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Slain Ind. deputy called "figure of humanity"


June 24, 2007
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Slain Ind. deputy called "figure of humanity"

1,200 attend Deputy Frank Denzinger’s funeral Saturday.

The Associated Press

FLOYDS KNOBS, Ind. – A long procession of police officers, firefighters and other emergency personnel from Kentucky and Indiana filed into Floyd Central High School on Saturday morning to pay respects to fallen Floyd County Sheriff’s Deputy Frank Denzinger.

Officers lined the hallway leading to the school’s gymnasium and then slowly saluted as Denzinger’s casket was wheeled in for the service.

Denzinger, a 1993 Floyd Central graduate, died hours after he and his partner, Deputy Joel White, were shot Monday night when a teenager fired a rife from his family’s house as the officers spoke in the driveway with his mother.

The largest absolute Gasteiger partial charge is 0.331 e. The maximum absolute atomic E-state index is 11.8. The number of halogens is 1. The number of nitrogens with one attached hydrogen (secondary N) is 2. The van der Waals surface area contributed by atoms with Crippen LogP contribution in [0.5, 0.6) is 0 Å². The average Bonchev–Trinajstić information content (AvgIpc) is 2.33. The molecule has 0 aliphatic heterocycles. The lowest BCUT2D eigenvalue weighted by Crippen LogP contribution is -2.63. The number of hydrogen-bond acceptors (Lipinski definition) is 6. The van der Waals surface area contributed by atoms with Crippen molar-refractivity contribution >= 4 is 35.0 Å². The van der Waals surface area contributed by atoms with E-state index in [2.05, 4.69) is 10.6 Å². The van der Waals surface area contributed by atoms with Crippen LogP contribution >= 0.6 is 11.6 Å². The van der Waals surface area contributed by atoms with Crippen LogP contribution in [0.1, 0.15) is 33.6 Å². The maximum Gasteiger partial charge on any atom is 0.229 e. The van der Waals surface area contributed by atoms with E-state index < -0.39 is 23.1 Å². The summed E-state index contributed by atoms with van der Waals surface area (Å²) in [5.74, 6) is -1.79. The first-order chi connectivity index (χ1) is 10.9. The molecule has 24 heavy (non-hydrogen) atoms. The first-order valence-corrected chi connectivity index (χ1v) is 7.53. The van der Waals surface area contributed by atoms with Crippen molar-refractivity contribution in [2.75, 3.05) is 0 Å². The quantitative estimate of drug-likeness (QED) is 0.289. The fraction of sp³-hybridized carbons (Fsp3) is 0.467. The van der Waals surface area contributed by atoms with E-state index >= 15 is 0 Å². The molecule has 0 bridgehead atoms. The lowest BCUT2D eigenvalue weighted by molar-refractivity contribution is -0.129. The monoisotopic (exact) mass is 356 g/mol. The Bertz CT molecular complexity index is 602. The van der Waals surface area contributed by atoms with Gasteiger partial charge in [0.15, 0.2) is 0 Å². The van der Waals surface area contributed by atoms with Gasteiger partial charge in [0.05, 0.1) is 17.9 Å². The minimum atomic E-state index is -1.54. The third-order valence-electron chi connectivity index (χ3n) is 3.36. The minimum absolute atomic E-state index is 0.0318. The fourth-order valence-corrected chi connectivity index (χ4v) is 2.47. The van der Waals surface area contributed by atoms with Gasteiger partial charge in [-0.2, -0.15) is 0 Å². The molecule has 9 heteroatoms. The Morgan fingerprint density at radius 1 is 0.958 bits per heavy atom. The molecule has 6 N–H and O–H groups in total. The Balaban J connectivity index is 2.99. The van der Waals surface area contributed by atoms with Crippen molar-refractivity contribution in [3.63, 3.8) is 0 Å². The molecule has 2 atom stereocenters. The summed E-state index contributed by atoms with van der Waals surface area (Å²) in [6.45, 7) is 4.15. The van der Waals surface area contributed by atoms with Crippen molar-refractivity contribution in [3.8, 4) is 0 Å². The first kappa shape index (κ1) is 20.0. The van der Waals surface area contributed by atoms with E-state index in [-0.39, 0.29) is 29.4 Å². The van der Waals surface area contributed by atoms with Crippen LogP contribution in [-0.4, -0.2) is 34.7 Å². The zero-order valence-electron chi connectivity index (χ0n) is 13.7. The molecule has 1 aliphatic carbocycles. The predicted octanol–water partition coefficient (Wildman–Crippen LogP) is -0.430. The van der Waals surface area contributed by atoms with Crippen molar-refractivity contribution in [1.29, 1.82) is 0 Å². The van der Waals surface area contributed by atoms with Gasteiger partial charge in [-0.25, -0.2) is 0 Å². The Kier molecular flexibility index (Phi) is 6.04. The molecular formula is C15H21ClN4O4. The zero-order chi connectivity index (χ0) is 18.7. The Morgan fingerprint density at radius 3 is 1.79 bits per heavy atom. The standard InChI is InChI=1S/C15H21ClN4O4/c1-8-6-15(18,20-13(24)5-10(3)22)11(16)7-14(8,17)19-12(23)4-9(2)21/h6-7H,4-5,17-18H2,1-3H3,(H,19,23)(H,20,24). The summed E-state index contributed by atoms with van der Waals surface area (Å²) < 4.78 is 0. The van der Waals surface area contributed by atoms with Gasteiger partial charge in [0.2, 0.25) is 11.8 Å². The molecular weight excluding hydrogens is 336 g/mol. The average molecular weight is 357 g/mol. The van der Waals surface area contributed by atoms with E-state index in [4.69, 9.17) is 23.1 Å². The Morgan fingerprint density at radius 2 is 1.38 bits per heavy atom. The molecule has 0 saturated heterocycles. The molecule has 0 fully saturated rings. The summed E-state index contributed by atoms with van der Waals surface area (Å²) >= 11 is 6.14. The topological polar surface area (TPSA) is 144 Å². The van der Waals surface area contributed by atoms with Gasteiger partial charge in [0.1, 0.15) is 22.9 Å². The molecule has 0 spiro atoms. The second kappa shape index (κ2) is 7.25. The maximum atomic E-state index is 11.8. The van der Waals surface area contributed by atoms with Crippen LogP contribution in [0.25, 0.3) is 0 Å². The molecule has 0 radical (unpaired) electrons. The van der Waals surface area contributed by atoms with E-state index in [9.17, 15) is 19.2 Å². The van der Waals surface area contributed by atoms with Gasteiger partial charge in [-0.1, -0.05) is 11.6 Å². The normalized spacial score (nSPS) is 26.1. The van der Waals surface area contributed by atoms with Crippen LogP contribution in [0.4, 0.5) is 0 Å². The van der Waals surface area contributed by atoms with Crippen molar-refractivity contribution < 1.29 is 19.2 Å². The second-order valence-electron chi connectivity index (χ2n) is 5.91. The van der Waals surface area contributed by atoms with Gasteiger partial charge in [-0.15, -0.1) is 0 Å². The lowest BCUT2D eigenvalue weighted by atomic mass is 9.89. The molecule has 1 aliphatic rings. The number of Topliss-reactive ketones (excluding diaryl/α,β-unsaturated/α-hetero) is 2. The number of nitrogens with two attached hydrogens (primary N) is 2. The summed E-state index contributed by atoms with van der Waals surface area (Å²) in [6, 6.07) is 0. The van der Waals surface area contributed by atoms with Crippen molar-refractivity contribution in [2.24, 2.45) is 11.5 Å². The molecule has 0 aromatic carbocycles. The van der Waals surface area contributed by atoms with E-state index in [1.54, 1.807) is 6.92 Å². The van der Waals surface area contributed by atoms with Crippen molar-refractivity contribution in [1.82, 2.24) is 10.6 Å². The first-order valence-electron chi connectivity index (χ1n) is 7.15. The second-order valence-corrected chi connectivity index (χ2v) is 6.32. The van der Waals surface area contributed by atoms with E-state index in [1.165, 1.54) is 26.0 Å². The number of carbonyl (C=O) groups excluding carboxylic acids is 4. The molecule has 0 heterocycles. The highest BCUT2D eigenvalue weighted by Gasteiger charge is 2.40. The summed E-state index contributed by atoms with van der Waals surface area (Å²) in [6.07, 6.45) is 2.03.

Tyler Dumstorf fired a World War II sniper rifle from an upstairs window as the officers talked to his mother about an argument she had with him. Each deputy was struck once in the back. White, 27, returned fire but missed. He was hospitalized in serious condition after the shooting.

Dumstorf, 15, died afterward from a self-inflicted gunshot.

During Saturday’s service, Floyd County Sheriff Darrell Mills talked about working an “Operation Seatbelt” with Denzinger and setting a goal of stopping four cars an hour.

“Frank would average four cars in two minutes,” Mills said.

Michael Rowe, a brother-in-law of Denzinger, said he met the deputy 16 years ago, and they became “relatives by chance, but friends by choice.

“He loved to laugh. He loved to make people laugh,” Rowe said. “He was the king of one-liners.”

Rowe described Denzinger as a perfect uncle, who loved to play with his six nephews.

“He was a big guy, but he was a teddy bear when he got around his nephews,” Rowe said. “He was a big kid. Frankie was, to me, a figure of authority and humanity.”

Denzinger’s wife, Tara, said before Saturday’s service that she felt her husband’s presence last night.

“He knows I am a strong, stubborn woman, and I will get through this,” she said. “At some point, this day will fade away, and we will become more and more normal.”




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